Illegal trade of parrots rampant in China

http://www.ecns.cn/cns-wire/2017/05-10/256844.shtml

 

2017-05-10

Scarlet macaws in an exposition park. (Photo/Beijing News)

Scarlet macaws in an exposition park. (Photo/Beijing News)

(ECNS) — The illegal trade of parrots is rampant in China, with the price of highly popular rare species exceeding 1,000 yuan ($145), Beijing News reports.

Chinese law only allows for the purchase of parrots by zoos or the exchange of the birds between breeding bases and forbids any other form of transaction, so it is illegal to sell parrots to customers, said an industry insider.

In 2009, the sun conure or sun parakeet was listed by the International Union for Conservation of Nature (IUCU) as one of the most endangered species globally, being under second class state protection in China. China doesn’t allow artificial breeding of sun conures, not to mention trade of the bird on the market.

However, it is hugely popular among Chinese bird keepers.

Many Taobao vendors sell sun conures at a price of around 50 yuan, while the bird is usually sold for between 300 and 500 yuan on other e-commerce platforms and via online flea markets, the paper said.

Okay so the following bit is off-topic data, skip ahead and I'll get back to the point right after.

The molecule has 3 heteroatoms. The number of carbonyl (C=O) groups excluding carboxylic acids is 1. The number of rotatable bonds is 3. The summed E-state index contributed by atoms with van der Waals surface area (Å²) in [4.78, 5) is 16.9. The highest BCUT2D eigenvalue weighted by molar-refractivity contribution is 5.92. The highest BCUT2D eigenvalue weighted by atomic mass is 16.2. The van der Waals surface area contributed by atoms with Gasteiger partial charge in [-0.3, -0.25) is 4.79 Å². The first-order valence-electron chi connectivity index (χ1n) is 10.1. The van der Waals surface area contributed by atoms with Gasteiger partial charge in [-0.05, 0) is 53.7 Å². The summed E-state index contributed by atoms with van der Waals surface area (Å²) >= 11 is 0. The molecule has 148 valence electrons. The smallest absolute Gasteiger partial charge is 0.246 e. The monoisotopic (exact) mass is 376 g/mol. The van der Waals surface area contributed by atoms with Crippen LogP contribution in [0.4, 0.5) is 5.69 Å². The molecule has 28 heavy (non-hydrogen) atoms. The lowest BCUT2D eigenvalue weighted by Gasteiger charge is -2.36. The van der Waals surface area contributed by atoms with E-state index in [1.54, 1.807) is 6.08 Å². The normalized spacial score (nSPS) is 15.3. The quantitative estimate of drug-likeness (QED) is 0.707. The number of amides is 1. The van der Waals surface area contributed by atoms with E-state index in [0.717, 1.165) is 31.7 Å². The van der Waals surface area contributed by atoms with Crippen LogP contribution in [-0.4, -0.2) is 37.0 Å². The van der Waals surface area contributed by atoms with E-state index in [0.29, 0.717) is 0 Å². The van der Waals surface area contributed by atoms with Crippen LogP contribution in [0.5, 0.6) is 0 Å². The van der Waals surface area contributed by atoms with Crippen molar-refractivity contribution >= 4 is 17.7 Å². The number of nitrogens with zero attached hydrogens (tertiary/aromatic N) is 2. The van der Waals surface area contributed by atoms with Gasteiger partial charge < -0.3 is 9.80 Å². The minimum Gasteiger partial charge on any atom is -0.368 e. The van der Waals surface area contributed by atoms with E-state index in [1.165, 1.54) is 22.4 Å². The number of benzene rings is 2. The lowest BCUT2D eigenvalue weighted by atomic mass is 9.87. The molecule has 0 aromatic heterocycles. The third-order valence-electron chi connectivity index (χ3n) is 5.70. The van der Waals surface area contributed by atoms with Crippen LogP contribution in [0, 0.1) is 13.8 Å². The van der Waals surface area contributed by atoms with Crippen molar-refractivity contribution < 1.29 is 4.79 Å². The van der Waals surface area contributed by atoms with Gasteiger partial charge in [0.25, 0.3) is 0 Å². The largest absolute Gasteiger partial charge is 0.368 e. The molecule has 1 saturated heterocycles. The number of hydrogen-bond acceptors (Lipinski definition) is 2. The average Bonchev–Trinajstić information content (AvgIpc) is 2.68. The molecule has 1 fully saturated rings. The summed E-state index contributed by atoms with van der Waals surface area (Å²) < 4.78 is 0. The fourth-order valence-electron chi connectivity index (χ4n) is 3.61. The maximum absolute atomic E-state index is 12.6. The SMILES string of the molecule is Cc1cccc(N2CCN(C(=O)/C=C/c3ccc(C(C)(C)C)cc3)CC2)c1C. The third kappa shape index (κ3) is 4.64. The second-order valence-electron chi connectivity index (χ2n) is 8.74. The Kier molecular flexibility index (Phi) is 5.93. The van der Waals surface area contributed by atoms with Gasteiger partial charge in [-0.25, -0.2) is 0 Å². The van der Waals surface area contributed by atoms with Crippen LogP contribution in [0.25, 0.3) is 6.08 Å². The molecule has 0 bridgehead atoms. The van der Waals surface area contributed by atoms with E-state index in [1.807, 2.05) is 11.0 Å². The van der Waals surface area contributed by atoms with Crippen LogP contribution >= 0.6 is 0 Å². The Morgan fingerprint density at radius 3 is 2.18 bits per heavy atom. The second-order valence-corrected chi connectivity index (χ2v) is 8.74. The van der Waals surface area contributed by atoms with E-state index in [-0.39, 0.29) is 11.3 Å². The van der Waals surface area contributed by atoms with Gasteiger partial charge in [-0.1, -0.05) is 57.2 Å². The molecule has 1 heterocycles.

In a market near Beijing’s 3rd Ring Road, a vendor suggested an underground trade of sun conures, because “the bird isn’t allowed to be traded here in the market”.

It usually took the vendor a week to source the bird, at a price of 2,000 yuan a pair. “Because transport costs are high and supervision has now been beefed up, prices will naturally be higher,” said the vendor.

Zou Chuangqi, general manager of a parrot-breeding company in South China’s Fujian Province said parrots for exhibition or appreciation need frequent disinfection by spraying liquid medicine on their beaks and noses to prevent bird flu.

Li Li, head of Beijing Heibao Wildlife Protection Station, said poor disinfection or epidemic protection could cause the spread of bird flu as cases are increasing.

 

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3 thoughts on “Illegal trade of parrots rampant in China

  1. If people aren’t guzzling everything with breath (and some unlucky ones may be eaten while they’re alive and conscious!) or stealing their body parts, they’re shipping them around in unsafe conditions for the black market.

    Have we missed anything?

    • The people you have mentioned in your examples are missing something big time; they are missing being human! Unfortunately, there are billions of them around. So what else is new?

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